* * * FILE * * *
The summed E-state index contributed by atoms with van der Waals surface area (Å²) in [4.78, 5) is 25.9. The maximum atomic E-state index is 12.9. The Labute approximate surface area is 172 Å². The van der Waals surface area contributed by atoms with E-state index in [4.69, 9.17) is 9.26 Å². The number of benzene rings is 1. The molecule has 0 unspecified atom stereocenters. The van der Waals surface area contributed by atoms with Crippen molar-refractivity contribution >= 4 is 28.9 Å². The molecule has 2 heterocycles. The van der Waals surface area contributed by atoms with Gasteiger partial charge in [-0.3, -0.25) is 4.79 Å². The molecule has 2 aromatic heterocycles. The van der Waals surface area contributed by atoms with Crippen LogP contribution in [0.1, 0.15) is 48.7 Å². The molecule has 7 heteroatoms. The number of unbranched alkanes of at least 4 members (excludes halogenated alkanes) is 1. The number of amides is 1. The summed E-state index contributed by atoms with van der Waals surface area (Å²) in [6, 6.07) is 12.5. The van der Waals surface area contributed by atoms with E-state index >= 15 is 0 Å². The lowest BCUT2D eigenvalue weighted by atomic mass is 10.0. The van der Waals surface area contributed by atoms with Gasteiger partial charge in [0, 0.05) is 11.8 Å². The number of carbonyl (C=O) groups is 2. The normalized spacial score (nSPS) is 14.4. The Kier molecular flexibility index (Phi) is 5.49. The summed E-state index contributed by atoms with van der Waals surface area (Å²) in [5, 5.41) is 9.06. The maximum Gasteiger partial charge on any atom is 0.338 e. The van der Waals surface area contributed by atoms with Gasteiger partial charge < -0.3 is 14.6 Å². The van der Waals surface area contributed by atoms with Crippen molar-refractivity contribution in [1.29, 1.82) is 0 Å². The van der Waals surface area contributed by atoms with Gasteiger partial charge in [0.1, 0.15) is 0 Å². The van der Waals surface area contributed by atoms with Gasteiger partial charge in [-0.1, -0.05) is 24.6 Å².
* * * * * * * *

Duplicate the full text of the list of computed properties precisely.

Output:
The summed E-state index contributed by atoms with van der Waals surface area (Å²) in [4.78, 5) is 25.9. The maximum atomic E-state index is 12.9. The Labute approximate surface area is 172 Å². The van der Waals surface area contributed by atoms with E-state index in [4.69, 9.17) is 9.26 Å². The number of benzene rings is 1. The molecule has 0 unspecified atom stereocenters. The van der Waals surface area contributed by atoms with Crippen molar-refractivity contribution >= 4 is 28.9 Å². The molecule has 2 heterocycles. The van der Waals surface area contributed by atoms with Gasteiger partial charge in [-0.3, -0.25) is 4.79 Å². The molecule has 2 aromatic heterocycles. The van der Waals surface area contributed by atoms with Crippen LogP contribution in [0.1, 0.15) is 48.7 Å². The molecule has 7 heteroatoms. The number of unbranched alkanes of at least 4 members (excludes halogenated alkanes) is 1. The number of amides is 1. The summed E-state index contributed by atoms with van der Waals surface area (Å²) in [6, 6.07) is 12.5. The van der Waals surface area contributed by atoms with E-state index >= 15 is 0 Å². The lowest BCUT2D eigenvalue weighted by atomic mass is 10.0. The van der Waals surface area contributed by atoms with Gasteiger partial charge in [0, 0.05) is 11.8 Å². The number of carbonyl (C=O) groups is 2. The normalized spacial score (nSPS) is 14.4. The Kier molecular flexibility index (Phi) is 5.49. The summed E-state index contributed by atoms with van der Waals surface area (Å²) in [5, 5.41) is 9.06. The maximum Gasteiger partial charge on any atom is 0.338 e. The van der Waals surface area contributed by atoms with Gasteiger partial charge < -0.3 is 14.6 Å². The van der Waals surface area contributed by atoms with Crippen molar-refractivity contribution in [1.29, 1.82) is 0 Å². The van der Waals surface area contributed by atoms with Gasteiger partial charge in [0.1, 0.15) is 0 Å². The van der Waals surface area contributed by atoms with Gasteiger partial charge in [-0.1, -0.05) is 24.6 Å².